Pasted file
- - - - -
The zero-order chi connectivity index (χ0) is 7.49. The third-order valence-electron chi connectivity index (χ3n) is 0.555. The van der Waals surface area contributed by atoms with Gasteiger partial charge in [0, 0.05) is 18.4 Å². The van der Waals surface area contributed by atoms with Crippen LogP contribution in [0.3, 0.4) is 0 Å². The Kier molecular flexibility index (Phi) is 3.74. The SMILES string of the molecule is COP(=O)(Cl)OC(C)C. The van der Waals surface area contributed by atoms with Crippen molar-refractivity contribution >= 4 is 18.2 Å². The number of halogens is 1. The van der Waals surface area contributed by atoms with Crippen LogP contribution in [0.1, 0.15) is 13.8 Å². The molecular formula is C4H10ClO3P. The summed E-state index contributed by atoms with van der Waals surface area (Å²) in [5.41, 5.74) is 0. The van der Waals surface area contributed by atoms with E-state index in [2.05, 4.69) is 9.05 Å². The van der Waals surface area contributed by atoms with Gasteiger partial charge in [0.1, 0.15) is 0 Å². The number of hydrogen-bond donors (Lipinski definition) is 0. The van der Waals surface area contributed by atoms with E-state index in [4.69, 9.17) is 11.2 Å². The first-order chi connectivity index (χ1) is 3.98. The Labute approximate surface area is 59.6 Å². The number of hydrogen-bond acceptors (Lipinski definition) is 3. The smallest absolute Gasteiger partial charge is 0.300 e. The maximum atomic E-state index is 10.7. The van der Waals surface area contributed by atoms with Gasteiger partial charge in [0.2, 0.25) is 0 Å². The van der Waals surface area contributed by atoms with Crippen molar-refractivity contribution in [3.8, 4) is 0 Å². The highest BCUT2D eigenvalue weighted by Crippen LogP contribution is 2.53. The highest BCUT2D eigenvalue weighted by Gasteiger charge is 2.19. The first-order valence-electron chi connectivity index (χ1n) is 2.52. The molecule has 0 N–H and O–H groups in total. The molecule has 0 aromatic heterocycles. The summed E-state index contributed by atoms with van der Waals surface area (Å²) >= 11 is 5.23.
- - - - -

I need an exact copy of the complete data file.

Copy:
The zero-order chi connectivity index (χ0) is 7.49. The third-order valence-electron chi connectivity index (χ3n) is 0.555. The van der Waals surface area contributed by atoms with Gasteiger partial charge in [0, 0.05) is 18.4 Å². The van der Waals surface area contributed by atoms with Crippen LogP contribution in [0.3, 0.4) is 0 Å². The Kier molecular flexibility index (Phi) is 3.74. The SMILES string of the molecule is COP(=O)(Cl)OC(C)C. The van der Waals surface area contributed by atoms with Crippen molar-refractivity contribution >= 4 is 18.2 Å². The number of halogens is 1. The van der Waals surface area contributed by atoms with Crippen LogP contribution in [0.1, 0.15) is 13.8 Å². The molecular formula is C4H10ClO3P. The summed E-state index contributed by atoms with van der Waals surface area (Å²) in [5.41, 5.74) is 0. The van der Waals surface area contributed by atoms with E-state index in [2.05, 4.69) is 9.05 Å². The van der Waals surface area contributed by atoms with Gasteiger partial charge in [0.1, 0.15) is 0 Å². The number of hydrogen-bond donors (Lipinski definition) is 0. The van der Waals surface area contributed by atoms with E-state index in [4.69, 9.17) is 11.2 Å². The first-order chi connectivity index (χ1) is 3.98. The Labute approximate surface area is 59.6 Å². The number of hydrogen-bond acceptors (Lipinski definition) is 3. The smallest absolute Gasteiger partial charge is 0.300 e. The maximum atomic E-state index is 10.7. The van der Waals surface area contributed by atoms with Gasteiger partial charge in [0.2, 0.25) is 0 Å². The van der Waals surface area contributed by atoms with Crippen molar-refractivity contribution in [3.8, 4) is 0 Å². The highest BCUT2D eigenvalue weighted by Crippen LogP contribution is 2.53. The highest BCUT2D eigenvalue weighted by Gasteiger charge is 2.19. The first-order valence-electron chi connectivity index (χ1n) is 2.52. The molecule has 0 N–H and O–H groups in total. The molecule has 0 aromatic heterocycles. The summed E-state index contributed by atoms with van der Waals surface area (Å²) >= 11 is 5.23.